It’s been a while since I last shared a gardening post. I think it was even as late as last year when a green piece went out – all about the Tulip Lasagnes in case you were wondering.
I wanted to say a huge thank you to those of you who messaged me on Instagram with pictures of your own ‘lasagne’ experiments. They looked amazing and I felt all glowy inside when you mentioned that I had given some of you the confidence to give them a go and that it’s now inspired you to go on to experiment further in the garden. Go you!
So it’s May already and before you know it we’ll be luxuriating in fresh new Summer growth so today’s post is all about preparing your garden for the months ahead. We’re thrilled to be collaborating with Wilko on this post as they have such a huge gardening range. Having purchased from them on multiple occasions I can testify to their excellent service and product quality so it’s worth bearing them in mind if you’re looking to invest in some gardening kit.
Anyway I digress…shall we get started.
General maintenance is as good a place to start if any. Assuming like myself that you’re not starting a garden from scratch, you’ll want to make sure that you get kitted up for the season ahead.
If there’s four gardening tools I can’t live without then they have to be a hand trowel, a small fork, a hoe and some garden gloves.
The hoe for obvious reasons…whilst the summer months provide the perfect growing conditions for luscious plants, those pesky weeds also benefit too! Wilko’s Stainless Steel Dutch Hoe is perfect for helping to lift and remove weeds in and around flower beds and vegetable plots easily without you having to break too much of a sweat.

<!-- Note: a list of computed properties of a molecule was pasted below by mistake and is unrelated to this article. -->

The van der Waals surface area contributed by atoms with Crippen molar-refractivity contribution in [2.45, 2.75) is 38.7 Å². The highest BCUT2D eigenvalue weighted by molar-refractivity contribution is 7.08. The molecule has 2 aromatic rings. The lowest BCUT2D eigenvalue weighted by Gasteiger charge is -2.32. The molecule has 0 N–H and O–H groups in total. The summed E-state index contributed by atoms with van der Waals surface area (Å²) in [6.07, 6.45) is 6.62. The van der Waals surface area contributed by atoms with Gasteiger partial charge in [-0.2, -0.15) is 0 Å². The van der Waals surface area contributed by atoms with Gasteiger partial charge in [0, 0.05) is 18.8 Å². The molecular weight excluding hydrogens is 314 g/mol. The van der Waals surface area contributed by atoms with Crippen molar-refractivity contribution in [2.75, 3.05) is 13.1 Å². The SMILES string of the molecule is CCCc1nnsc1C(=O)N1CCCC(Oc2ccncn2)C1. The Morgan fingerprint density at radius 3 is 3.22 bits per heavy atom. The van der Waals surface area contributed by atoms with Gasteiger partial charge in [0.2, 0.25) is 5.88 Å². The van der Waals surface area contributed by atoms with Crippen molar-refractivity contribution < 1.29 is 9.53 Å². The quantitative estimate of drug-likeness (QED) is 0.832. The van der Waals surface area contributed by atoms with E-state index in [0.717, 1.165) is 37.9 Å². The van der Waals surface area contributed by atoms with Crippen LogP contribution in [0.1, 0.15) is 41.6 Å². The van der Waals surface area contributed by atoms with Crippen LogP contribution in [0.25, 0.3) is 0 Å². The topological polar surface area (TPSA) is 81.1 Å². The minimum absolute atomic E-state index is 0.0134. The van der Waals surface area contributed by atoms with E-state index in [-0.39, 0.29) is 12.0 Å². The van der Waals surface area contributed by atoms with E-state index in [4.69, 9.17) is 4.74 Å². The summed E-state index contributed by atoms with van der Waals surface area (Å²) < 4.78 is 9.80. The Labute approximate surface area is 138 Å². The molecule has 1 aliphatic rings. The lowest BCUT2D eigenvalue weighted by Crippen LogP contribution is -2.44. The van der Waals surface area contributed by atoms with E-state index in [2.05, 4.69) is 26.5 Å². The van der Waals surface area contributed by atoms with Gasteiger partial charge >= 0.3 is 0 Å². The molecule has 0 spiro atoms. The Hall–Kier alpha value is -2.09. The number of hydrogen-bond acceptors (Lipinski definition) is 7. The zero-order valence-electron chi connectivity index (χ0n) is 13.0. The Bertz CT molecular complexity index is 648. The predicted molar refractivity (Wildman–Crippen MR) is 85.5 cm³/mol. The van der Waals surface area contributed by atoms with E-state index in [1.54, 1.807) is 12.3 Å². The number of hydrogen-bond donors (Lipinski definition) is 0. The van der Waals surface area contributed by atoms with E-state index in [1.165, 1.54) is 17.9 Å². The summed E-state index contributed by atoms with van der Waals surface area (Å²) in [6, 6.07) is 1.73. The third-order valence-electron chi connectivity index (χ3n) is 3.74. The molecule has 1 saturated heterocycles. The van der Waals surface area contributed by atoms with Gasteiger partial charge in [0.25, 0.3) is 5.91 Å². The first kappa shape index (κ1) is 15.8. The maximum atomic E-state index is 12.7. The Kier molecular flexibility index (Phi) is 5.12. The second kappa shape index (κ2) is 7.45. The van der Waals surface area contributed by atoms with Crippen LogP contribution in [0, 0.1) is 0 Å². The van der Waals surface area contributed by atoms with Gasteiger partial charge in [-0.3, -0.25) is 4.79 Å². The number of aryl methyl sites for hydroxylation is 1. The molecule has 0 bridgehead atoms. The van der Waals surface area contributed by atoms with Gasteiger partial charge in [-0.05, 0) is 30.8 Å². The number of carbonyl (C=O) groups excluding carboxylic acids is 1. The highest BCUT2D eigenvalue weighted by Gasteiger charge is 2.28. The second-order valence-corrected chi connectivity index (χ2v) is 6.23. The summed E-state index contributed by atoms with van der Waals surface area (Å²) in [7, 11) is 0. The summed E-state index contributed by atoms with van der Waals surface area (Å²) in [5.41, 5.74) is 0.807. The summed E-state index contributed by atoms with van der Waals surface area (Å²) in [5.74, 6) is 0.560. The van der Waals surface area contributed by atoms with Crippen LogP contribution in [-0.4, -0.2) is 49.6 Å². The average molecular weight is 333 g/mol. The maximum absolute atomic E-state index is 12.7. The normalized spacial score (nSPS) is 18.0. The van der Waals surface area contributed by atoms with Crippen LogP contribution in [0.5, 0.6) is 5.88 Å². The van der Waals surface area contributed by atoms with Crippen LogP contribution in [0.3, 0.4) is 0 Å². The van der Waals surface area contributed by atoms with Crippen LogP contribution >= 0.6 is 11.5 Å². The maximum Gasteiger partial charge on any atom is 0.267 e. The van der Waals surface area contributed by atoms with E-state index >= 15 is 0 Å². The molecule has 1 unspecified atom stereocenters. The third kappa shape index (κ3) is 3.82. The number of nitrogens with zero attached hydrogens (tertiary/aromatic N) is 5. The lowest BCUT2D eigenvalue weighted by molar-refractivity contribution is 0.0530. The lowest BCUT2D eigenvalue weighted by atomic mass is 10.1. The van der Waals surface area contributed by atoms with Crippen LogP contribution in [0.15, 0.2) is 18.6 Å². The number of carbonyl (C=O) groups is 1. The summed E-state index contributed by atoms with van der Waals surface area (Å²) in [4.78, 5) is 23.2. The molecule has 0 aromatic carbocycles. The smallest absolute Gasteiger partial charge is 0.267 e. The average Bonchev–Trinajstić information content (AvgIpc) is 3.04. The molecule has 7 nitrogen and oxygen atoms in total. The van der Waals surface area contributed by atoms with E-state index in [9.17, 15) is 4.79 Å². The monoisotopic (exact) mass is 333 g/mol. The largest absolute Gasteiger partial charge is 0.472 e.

And whilst I don’t mind getting my hands dirty I find keeping a pair of gardening gloves to hand incredibly useful when it comes to pruning plants that are especially prickly – I’m looking at you roses!
If there’s one thing I learned from my own experiences last Summer then it’s not to grow vegetables for the sake of it. Or rather don’t grow those veggies that you’re not really going to eat. Instead concentrate your efforts on those plants that you know the whole family will love; it’s much more sustainable and practical that way…and saves you so much time in the long run.
For us, this means carrots, tomatoes (although technically a fruit), potatoes, peas, french beans, herbs and salad leaves. I’ve vowed never to grow Borlotti beans after they were massacred by slugs last year. For peas and beans I always use root trainers as it allows their roots to grow long which is essential for supporting their top heavy bounty and also for drawing maximum benefit from the soil. I’m on my second lot of seeds having sowed the first round earlier in the year so it’s not too late to benefit but I’d recommend sowing direct into the soil at this stage of the year. Wilko have a plethora of seeds to choose from so I recommend popping along to see what they have to offer. I would recommend Dwarf French Beans which if you sow now you could be looking to crop in September. Equally these peas are good too!